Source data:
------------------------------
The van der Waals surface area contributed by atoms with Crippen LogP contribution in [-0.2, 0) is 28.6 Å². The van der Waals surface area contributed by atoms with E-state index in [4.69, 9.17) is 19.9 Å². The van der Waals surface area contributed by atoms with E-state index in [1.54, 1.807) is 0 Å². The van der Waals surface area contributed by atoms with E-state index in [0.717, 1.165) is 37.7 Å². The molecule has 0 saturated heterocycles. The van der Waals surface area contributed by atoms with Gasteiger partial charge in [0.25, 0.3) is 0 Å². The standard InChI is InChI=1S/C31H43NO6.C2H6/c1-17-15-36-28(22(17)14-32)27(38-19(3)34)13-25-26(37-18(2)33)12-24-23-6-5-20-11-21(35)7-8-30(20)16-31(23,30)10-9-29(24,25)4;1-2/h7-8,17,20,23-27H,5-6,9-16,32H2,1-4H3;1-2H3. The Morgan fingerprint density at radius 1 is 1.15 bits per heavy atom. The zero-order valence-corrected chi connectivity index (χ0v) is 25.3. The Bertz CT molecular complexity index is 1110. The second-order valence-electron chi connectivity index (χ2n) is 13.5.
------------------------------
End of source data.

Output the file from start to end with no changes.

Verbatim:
The van der Waals surface area contributed by atoms with Crippen LogP contribution in [-0.2, 0) is 28.6 Å². The van der Waals surface area contributed by atoms with E-state index in [4.69, 9.17) is 19.9 Å². The van der Waals surface area contributed by atoms with E-state index in [1.54, 1.807) is 0 Å². The van der Waals surface area contributed by atoms with E-state index in [0.717, 1.165) is 37.7 Å². The molecule has 0 saturated heterocycles. The van der Waals surface area contributed by atoms with Gasteiger partial charge in [0.25, 0.3) is 0 Å². The standard InChI is InChI=1S/C31H43NO6.C2H6/c1-17-15-36-28(22(17)14-32)27(38-19(3)34)13-25-26(37-18(2)33)12-24-23-6-5-20-11-21(35)7-8-30(20)16-31(23,30)10-9-29(24,25)4;1-2/h7-8,17,20,23-27H,5-6,9-16,32H2,1-4H3;1-2H3. The Morgan fingerprint density at radius 1 is 1.15 bits per heavy atom. The zero-order valence-corrected chi connectivity index (χ0v) is 25.3. The Bertz CT molecular complexity index is 1110. The second-order valence-electron chi connectivity index (χ2n) is 13.5.